I’m just coming to the end of George W. Bush’s memoir Decision Points. I can already say that it’s exceptionally readable and well-written for such a book (I believe Bush’s 28-year-old former speechwriter Christopher Michel did ghost-writing duties).
The book reminds us of what it was like to have a gracious and good man as president, a man who thought more of the office and the country than of himself, a man who treated even his most virulent critics with generosity and respect. It’s a reminder we can all use right about now.
As it should, the book also adds Bush’s own vote to the decision of history. W’s presidency is a tough one to judge at this point. He was elected during the best of times, the legacy of Ronald Reagan’s stewardship of the economy and the Cold War, a legacy maintained through the administrations of Bush’s father and Bill Clinton. He himself intended to add to that legacy and to become known as “the education president.” But all that ended on 9/11, when he was called to respond to one of the worst crises this country has ever faced. Then came Katrina, one of the worst storms ever to hit the US. And of course, the financial crisis, also one of the worst. Rather than a good man for good times, W was called upon to rise to greatness in terrible times.
Whether he succeeded or not – or how much he succeeded and didn’t – is, again, difficult to judge so soon after the events. In Decision Points, W explains his thinking and his feelings, which is all that he can do.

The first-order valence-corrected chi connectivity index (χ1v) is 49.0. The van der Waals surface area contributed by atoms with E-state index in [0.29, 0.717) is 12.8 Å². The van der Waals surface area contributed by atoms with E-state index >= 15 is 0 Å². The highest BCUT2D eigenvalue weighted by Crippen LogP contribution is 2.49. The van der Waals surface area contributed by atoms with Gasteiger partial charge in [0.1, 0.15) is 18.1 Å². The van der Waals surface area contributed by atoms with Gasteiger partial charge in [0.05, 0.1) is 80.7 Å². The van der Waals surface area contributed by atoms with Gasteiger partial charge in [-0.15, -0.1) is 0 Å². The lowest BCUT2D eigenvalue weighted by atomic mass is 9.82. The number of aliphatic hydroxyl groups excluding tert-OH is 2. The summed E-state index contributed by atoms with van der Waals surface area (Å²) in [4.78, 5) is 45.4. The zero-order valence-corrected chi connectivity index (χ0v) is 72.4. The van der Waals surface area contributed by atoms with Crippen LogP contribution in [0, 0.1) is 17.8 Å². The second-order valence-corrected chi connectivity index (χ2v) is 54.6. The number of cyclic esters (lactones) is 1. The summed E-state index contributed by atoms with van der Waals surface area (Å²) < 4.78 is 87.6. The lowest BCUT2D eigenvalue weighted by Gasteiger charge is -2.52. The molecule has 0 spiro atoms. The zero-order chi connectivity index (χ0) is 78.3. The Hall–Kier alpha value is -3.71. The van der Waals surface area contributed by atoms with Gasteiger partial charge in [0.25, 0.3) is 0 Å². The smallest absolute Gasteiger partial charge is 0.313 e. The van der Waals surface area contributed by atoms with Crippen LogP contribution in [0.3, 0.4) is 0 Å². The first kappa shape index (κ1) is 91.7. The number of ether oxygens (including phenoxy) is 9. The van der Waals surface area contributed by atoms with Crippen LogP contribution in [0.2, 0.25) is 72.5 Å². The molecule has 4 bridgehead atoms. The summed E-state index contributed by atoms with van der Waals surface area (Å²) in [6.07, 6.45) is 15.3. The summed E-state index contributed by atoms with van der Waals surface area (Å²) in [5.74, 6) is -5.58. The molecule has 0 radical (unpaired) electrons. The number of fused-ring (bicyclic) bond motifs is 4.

But for those of us who admired W. the man – agreeing with his decisions sometimes, disagreeing other times – the book also highlights one of the most frustrating aspects of his administration: his refusal to engage his critics in the press. I use the word “critics” charitably. They were animals. I’m thinking skunks and weasels mostly, but then perhaps that’s unfair to skunks and weasels. They hammered him with hysterical coverage of non-scandal scandals like the Valerie Plame silliness (the real scandal was Joe Wilson’s perfidy), by elevating the unstable Cindy Sheehan to the level of “Peace Mom,” echoing outright horse manure like “Bush lied, people died,” and responding to his mis-steps – as when he didn’t do a New Orleans photo op during Katrina – with coverage tantamount to hate speech. Worst of all was the coverage of the War on Terror: the New York Times tried to label it a Vietnam-like quagmire less than a month after it began. The Times, CNN, CBS – the so-called MSM – their coverage of W’s administration was dishonest and despicable.
Bush never responded to these hateful and hate-filled critics while in office, frustrating those of his friends who wanted the people to hear his side directly from him. In Decision Points, while he responds in the sense of explaining his actions, he still refuses to punch back. In a recent interview with Bill O’Reilly, he said he didn’t want to lower the office of the presidency by getting in the dirt with these people.
All well and good. I admire that. But the fact was that the impression these critics created with their lies and distortions had an effect on W’s decisions and his administration. He admits that the perception they manufactured of his response to Katrina weakened him politically, that their selling of the war’s failures increased pressure to surrender, and their hysteria over his attempt at Social Security reform made consensus next to impossible. By not responding he let the media impressions stand and increased their power.
This, for me, is Paradox W: the fact that he sought to remain above the media lies while his actions were badly hampered by them. It seems to me that men like Reagan – and now New Jersey Governor Chris Christie – understand that an executive can confront the media without demeaning himself, letting the truth have its way while exposing the techniques, assumptions and distortions of our ideologically corrupt press.